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Where Does the Money Flow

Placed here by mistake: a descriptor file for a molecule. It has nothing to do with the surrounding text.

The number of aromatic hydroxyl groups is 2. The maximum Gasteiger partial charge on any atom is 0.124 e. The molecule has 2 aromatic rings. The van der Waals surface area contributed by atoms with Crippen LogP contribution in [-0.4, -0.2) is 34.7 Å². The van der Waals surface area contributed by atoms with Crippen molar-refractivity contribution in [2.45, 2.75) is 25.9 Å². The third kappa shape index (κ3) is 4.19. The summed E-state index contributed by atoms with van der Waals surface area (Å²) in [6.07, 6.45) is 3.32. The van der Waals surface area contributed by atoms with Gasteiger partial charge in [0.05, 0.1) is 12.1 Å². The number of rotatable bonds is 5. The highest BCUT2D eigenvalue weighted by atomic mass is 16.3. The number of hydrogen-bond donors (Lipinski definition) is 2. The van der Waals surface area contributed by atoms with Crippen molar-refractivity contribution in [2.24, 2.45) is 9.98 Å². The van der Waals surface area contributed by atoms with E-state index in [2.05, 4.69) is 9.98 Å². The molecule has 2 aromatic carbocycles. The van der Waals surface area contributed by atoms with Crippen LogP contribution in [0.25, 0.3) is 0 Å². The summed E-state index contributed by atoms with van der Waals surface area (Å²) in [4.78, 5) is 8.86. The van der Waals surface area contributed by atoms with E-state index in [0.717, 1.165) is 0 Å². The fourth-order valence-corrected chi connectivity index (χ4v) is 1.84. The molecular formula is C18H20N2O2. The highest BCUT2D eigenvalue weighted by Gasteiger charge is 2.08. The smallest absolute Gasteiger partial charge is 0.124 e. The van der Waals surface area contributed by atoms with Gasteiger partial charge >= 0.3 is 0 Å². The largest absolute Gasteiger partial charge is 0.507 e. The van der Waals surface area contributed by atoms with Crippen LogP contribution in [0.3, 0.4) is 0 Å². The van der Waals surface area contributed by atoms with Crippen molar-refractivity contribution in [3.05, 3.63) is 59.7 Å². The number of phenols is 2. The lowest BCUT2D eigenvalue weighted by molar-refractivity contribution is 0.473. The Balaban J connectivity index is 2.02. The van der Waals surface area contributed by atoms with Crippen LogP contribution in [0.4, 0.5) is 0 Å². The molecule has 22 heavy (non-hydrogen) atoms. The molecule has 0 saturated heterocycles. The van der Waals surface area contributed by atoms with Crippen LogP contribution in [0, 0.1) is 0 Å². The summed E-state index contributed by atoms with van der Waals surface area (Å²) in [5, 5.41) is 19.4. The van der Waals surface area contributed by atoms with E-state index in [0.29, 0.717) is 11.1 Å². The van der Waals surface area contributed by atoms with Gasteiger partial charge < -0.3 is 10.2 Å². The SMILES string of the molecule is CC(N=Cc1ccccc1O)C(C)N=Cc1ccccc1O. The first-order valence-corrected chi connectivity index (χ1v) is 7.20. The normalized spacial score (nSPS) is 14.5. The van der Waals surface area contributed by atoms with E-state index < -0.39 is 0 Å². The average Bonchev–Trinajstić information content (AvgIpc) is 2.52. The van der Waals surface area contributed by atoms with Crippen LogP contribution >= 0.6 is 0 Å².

<p> US imports from Cyprus endured several notable changes in the years from 2006 to 2007.&nbsp;Imports on the rise included <span>dairy products and eggs, which increased from $2.2 million to $2.3 million, &ldquo;other&rdquo; (soft beverages, processed coffee, etc.), which increased from $285,000 to $973,000 (which represented an increase from just $67,o00 in 2003), &ldquo;fruits and preparations, including frozen juices&rdquo; increased from $18,000 to $27,000 and bakery and confectionary products increased from just $7,000 to $221,000.&nbsp;</span></p> <div> &nbsp;</div> <div> On the decline were fuel oil, which moved down from $16.3 million to $0, &ldquo;other petroleum products,&rdquo; which decreased from $10.1 million to $0, sulfur and nonmetallic minerals, decreasing from $1.8 million to $1.2 million, and agricultural machinery and equipment, which declined from $1.5 million to $0.&nbsp;</div> <div> <b>&nbsp;</b></div> <div> US exports to Cyprus enjoyed increases in the following areas: <span>meat and poultry increased from $252,000 to $861,000; nuts from $5.5 million to $6.1 million; alcoholic beverages (excluding wine) from $968,000 to $$1.2 million; and fuel oil from $0 to $8.4 million.&nbsp;</span></div> <div> &nbsp;</div> <div> American exports to Cyprus declined in the following areas: household appliances from $1.1 million to $821,000; trucks, buses and special purpose vehicles from $4.2 million to $448,000; civilian aircraft from $142 million to $50.2 million; and photo service industry machinery from $2.9 million to $1.1 million.&nbsp;</div> <div> &nbsp;</div> <div> Overall, the trade balance with Cyprus was <a href="http://www.census.gov/foreign-trade/balance/c4910.html">$152.3 million in 2007</a>.</div> <div> <b>&nbsp;</b></div> <div> In 2007, the US gave Cyprus $18.1 million in aid, divided between Conflict Mitigation and Reconciliation ($17.8 million) and Combating WMD ($300,000). In 2008, the US gave Cyprus $10.9 million, which was wholly dedicated to Conflict Mitigation and Reconciliation. The 2009 budget request will allocate $11 million in aid to Cyprus, which will all be spent on Conflict Mitigation and Reconciliation. US aid in Cyprus promotes reunification through equal market access, banking reform, vocational training, and other initiatives designed to foster cooperation.</div> <div> &nbsp;</div> <div> <a href="http://www.census.gov/foreign-trade/statistics/product/enduse/imports/c4910.html">Imports from Cyprus</a></div> <div> <a href="http://www.census.gov/foreign-trade/statistics/product/enduse/exports/c4910.html">Exports to Cyprus</a></div> <div> <a href="http://www.state.gov/t/pm/106339.htm">Cyprus: Security Assistance</a> (the U.S. sold $123,416 of defense articles and services to Cyprus in 2007)</div> <div> <a href="http://www.state.gov/documents/organization/101368.pdf">Congressional Budget for Foreign Operations (pages 456-457)</a> (PDF)</div> <div> <a href="http://www.buyusa.gov/cyprus/en/">Cyprus Business World</a> (BuyUSA.gov)</div> <div> <a href="http://www.buyusa.gov/cyprus/en/tradeleads.html">Business Opportunities in Cyprus</a> (BuyUSA.gov)</div> <div> <a href="http://www.cipa.org.cy/cipa/cipa.nsf/dmlindex_en/dmlindex_en?OpenDocument">Cyprus Investment Promotion Agency</a></div> <div> &nbsp;</div>